The morning of the exam, I took two 50 question free practice exams from Microsoft….

Free practice tests

I think you can take as many as you want although at some point, you will run out of unique questions. On my second practice test, I was able to identify 20 questions I saw in the first practice test and 28 questions that were new to me. (Yes, I know this doesn’t add up to 50; the other two I don’t remember if I saw.) That’s a pretty good question pool for free.

You can choose whether to check your answer after each question of the practice test. Either way, you get to see all the questions and answers at the end. I choose to check after each one as the purpose of the practice test for me was to load/re-load some info into my head. I did notice that report at the end showing all the questions you answered was not in the same order as I got the questions. (I forgot to check the answers for two and wrote down their numbers to check at the end.)

I got 44% on the first attempt and 54% on the second. (Most, if not all, of my improvement was remembering the answers to the questions both practice exams had in common)

There’s a major caveat with the practice tests. All of them are multiple choice questions. Some are radio buttons and some choose two/three. But none are the “specialized” question types that features heavily on the actual exam.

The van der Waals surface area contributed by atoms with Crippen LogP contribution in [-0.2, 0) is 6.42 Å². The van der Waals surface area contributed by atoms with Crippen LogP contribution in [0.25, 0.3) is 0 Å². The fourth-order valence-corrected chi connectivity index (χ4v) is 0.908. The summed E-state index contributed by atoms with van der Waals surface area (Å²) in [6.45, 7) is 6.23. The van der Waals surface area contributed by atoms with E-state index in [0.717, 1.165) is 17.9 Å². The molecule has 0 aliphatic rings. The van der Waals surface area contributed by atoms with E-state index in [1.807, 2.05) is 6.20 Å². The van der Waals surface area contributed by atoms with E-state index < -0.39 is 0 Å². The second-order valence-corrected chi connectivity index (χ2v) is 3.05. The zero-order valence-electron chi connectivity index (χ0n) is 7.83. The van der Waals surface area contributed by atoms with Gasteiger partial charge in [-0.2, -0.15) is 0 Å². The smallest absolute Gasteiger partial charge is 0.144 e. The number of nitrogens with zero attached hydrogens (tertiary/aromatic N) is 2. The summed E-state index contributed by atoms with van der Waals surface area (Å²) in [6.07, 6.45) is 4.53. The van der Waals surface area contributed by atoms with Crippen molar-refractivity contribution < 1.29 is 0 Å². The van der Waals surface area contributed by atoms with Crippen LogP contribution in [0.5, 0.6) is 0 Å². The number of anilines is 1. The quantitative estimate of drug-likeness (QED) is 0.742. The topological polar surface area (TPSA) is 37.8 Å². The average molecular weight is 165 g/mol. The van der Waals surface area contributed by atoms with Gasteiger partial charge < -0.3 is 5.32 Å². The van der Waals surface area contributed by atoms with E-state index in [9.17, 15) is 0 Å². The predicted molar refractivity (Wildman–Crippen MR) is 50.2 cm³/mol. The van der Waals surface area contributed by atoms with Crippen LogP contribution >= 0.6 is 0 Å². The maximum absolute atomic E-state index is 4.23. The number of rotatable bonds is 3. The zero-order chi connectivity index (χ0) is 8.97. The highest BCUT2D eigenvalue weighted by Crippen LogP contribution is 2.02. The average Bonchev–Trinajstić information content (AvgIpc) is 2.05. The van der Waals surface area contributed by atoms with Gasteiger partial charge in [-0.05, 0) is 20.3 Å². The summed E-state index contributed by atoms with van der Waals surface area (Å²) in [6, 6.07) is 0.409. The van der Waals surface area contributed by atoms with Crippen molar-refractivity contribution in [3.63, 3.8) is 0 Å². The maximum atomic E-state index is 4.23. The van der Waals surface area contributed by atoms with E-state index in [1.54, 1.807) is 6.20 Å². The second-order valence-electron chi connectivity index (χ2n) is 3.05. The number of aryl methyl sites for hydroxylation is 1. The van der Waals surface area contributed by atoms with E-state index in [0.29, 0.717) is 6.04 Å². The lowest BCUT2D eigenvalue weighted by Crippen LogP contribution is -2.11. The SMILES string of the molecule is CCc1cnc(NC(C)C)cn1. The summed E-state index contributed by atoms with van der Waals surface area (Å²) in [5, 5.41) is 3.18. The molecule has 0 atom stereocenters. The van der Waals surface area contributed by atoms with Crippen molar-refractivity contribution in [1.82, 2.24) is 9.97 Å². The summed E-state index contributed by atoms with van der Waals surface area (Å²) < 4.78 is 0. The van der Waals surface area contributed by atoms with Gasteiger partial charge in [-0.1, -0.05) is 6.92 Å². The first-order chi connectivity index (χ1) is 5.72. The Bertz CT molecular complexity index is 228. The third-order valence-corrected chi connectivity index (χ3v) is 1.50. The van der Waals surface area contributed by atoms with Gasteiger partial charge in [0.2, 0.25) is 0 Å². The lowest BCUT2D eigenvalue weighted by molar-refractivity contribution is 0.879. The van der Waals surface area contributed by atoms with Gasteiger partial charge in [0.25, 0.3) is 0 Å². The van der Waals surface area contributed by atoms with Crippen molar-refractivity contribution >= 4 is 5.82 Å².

The exam center

I had been to this exam center before (pre-2020). There’s no drama. You sign some stuff, they take your picture and you putt your stuff in a locker. They hold the key, but let you keep your id/charge card. (I don’t bring my phone with me; so there’s nothing valuable in the locker; just a little cash). I don’t think I’d like this arrangement if I had to bring my phone. But I can walk to the center, so no need for a phone.

Today, I was offered earplugs because there is some construction in the building. I declined; I’m used to noise where I live. The construction was audible, but not loud. They also have headphones which you can use. I didn’t use those either, but they were in arms reach if I changed my mind.

I had to move the monitor closer to me. It started about twice arms length. Too far to read. This was a self service operation.

After the exam, I was handed a printout with my score and other info. In theory, it showed my performance on each section, but that part didn’t print. I was also able to see my score on the computer when I submitted my final answers.

The agreement

You agree to a bunch of the usual stuff about not cheating. You also explicitly agree not to use AI to cheat. I wonder how one would. You already can’t use other windows/devices.

The actual exam